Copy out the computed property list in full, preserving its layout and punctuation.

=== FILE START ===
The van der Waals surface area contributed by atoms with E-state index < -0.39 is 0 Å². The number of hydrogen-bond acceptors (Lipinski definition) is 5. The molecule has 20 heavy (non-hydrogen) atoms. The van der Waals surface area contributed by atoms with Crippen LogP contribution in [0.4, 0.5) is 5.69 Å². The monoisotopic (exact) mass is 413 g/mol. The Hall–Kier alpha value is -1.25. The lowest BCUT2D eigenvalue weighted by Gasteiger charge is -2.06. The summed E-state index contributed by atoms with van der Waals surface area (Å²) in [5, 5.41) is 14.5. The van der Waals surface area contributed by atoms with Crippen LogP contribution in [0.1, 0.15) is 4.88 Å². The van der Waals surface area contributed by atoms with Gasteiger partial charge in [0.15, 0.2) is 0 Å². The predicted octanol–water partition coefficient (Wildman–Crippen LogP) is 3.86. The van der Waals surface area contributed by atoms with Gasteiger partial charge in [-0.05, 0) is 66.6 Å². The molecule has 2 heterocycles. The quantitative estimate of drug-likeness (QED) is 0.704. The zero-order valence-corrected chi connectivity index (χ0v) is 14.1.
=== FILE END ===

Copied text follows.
The van der Waals surface area contributed by atoms with E-state index < -0.39 is 0 Å². The number of hydrogen-bond acceptors (Lipinski definition) is 5. The molecule has 20 heavy (non-hydrogen) atoms. The van der Waals surface area contributed by atoms with Crippen LogP contribution in [0.4, 0.5) is 5.69 Å². The monoisotopic (exact) mass is 413 g/mol. The Hall–Kier alpha value is -1.25. The lowest BCUT2D eigenvalue weighted by Gasteiger charge is -2.06. The summed E-state index contributed by atoms with van der Waals surface area (Å²) in [5, 5.41) is 14.5. The van der Waals surface area contributed by atoms with Crippen LogP contribution in [0.1, 0.15) is 4.88 Å². The van der Waals surface area contributed by atoms with Gasteiger partial charge in [0.15, 0.2) is 0 Å². The predicted octanol–water partition coefficient (Wildman–Crippen LogP) is 3.86. The van der Waals surface area contributed by atoms with Gasteiger partial charge in [-0.05, 0) is 66.6 Å². The molecule has 2 heterocycles. The quantitative estimate of drug-likeness (QED) is 0.704. The zero-order valence-corrected chi connectivity index (χ0v) is 14.1.